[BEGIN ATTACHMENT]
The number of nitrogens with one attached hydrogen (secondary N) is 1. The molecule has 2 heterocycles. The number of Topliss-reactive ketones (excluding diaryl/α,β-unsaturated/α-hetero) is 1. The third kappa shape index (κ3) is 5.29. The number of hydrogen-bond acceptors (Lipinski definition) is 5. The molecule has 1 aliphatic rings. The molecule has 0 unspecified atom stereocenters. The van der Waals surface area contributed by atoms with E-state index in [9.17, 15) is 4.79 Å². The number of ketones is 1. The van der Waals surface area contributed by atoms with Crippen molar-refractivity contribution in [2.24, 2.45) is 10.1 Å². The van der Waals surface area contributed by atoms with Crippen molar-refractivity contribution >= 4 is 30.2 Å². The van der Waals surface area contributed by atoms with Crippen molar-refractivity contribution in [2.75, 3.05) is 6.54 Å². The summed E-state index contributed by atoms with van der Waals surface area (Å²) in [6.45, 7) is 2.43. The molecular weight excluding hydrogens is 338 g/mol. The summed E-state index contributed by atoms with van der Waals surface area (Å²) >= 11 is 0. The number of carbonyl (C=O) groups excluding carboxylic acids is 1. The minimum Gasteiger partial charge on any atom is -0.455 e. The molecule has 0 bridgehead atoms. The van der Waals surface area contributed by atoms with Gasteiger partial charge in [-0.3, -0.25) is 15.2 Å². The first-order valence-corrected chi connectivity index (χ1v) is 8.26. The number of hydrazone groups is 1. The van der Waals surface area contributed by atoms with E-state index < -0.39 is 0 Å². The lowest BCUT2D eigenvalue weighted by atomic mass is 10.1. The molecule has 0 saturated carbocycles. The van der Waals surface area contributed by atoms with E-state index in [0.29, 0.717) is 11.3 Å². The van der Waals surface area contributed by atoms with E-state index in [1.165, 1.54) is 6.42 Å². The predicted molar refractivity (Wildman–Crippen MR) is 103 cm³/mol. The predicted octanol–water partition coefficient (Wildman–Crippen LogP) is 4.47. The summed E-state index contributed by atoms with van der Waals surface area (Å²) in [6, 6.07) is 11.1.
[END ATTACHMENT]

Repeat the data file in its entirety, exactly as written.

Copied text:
The number of nitrogens with one attached hydrogen (secondary N) is 1. The molecule has 2 heterocycles. The number of Topliss-reactive ketones (excluding diaryl/α,β-unsaturated/α-hetero) is 1. The third kappa shape index (κ3) is 5.29. The number of hydrogen-bond acceptors (Lipinski definition) is 5. The molecule has 1 aliphatic rings. The molecule has 0 unspecified atom stereocenters. The van der Waals surface area contributed by atoms with E-state index in [9.17, 15) is 4.79 Å². The number of ketones is 1. The van der Waals surface area contributed by atoms with Crippen molar-refractivity contribution in [2.24, 2.45) is 10.1 Å². The van der Waals surface area contributed by atoms with Crippen molar-refractivity contribution >= 4 is 30.2 Å². The van der Waals surface area contributed by atoms with Crippen molar-refractivity contribution in [2.75, 3.05) is 6.54 Å². The summed E-state index contributed by atoms with van der Waals surface area (Å²) in [6.45, 7) is 2.43. The molecular weight excluding hydrogens is 338 g/mol. The summed E-state index contributed by atoms with van der Waals surface area (Å²) >= 11 is 0. The number of carbonyl (C=O) groups excluding carboxylic acids is 1. The minimum Gasteiger partial charge on any atom is -0.455 e. The molecule has 0 bridgehead atoms. The van der Waals surface area contributed by atoms with Gasteiger partial charge in [-0.3, -0.25) is 15.2 Å². The first-order valence-corrected chi connectivity index (χ1v) is 8.26. The number of hydrazone groups is 1. The van der Waals surface area contributed by atoms with E-state index < -0.39 is 0 Å². The lowest BCUT2D eigenvalue weighted by atomic mass is 10.1. The molecule has 0 saturated carbocycles. The van der Waals surface area contributed by atoms with E-state index in [0.29, 0.717) is 11.3 Å². The van der Waals surface area contributed by atoms with E-state index in [1.165, 1.54) is 6.42 Å². The predicted molar refractivity (Wildman–Crippen MR) is 103 cm³/mol. The predicted octanol–water partition coefficient (Wildman–Crippen LogP) is 4.47. The summed E-state index contributed by atoms with van der Waals surface area (Å²) in [6, 6.07) is 11.1.